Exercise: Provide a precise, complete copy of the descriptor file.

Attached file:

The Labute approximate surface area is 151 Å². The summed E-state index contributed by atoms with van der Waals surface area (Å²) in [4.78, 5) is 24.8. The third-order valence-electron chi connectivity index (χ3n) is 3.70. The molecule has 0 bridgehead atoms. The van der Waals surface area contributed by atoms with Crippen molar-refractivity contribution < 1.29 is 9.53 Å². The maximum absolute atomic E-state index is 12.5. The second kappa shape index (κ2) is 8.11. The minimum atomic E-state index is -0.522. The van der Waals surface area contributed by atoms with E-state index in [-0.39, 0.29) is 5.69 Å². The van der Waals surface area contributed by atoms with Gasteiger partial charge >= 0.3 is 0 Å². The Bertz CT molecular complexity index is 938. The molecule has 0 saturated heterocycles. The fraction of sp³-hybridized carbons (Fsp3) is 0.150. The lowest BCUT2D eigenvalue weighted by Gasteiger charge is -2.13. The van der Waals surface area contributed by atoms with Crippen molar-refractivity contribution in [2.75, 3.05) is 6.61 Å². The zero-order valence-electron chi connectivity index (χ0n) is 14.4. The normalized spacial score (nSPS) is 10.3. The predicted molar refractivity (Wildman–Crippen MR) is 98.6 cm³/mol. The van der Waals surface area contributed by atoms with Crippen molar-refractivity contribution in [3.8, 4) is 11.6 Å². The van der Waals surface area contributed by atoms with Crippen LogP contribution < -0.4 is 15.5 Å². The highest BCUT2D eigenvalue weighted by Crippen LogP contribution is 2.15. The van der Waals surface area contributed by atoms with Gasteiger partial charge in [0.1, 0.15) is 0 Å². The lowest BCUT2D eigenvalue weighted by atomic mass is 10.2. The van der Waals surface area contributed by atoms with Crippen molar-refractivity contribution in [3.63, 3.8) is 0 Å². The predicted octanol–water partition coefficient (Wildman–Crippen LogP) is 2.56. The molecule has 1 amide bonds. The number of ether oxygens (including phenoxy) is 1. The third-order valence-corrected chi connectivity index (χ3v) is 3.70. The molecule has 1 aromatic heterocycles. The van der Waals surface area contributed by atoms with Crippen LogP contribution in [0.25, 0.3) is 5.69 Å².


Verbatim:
The Labute approximate surface area is 151 Å². The summed E-state index contributed by atoms with van der Waals surface area (Å²) in [4.78, 5) is 24.8. The third-order valence-electron chi connectivity index (χ3n) is 3.70. The molecule has 0 bridgehead atoms. The van der Waals surface area contributed by atoms with Crippen molar-refractivity contribution < 1.29 is 9.53 Å². The maximum absolute atomic E-state index is 12.5. The second kappa shape index (κ2) is 8.11. The minimum atomic E-state index is -0.522. The van der Waals surface area contributed by atoms with E-state index in [-0.39, 0.29) is 5.69 Å². The van der Waals surface area contributed by atoms with Gasteiger partial charge >= 0.3 is 0 Å². The Bertz CT molecular complexity index is 938. The molecule has 0 saturated heterocycles. The fraction of sp³-hybridized carbons (Fsp3) is 0.150. The lowest BCUT2D eigenvalue weighted by Gasteiger charge is -2.13. The van der Waals surface area contributed by atoms with Crippen molar-refractivity contribution in [2.75, 3.05) is 6.61 Å². The zero-order valence-electron chi connectivity index (χ0n) is 14.4. The normalized spacial score (nSPS) is 10.3. The predicted molar refractivity (Wildman–Crippen MR) is 98.6 cm³/mol. The van der Waals surface area contributed by atoms with Crippen molar-refractivity contribution in [3.8, 4) is 11.6 Å². The van der Waals surface area contributed by atoms with Crippen LogP contribution < -0.4 is 15.5 Å². The highest BCUT2D eigenvalue weighted by Crippen LogP contribution is 2.15. The van der Waals surface area contributed by atoms with Gasteiger partial charge in [0.1, 0.15) is 0 Å². The lowest BCUT2D eigenvalue weighted by atomic mass is 10.2. The van der Waals surface area contributed by atoms with Crippen molar-refractivity contribution in [3.63, 3.8) is 0 Å². The predicted octanol–water partition coefficient (Wildman–Crippen LogP) is 2.56. The molecule has 1 amide bonds. The number of ether oxygens (including phenoxy) is 1. The third-order valence-corrected chi connectivity index (χ3v) is 3.70. The molecule has 1 aromatic heterocycles. The van der Waals surface area contributed by atoms with Crippen LogP contribution in [0.25, 0.3) is 5.69 Å².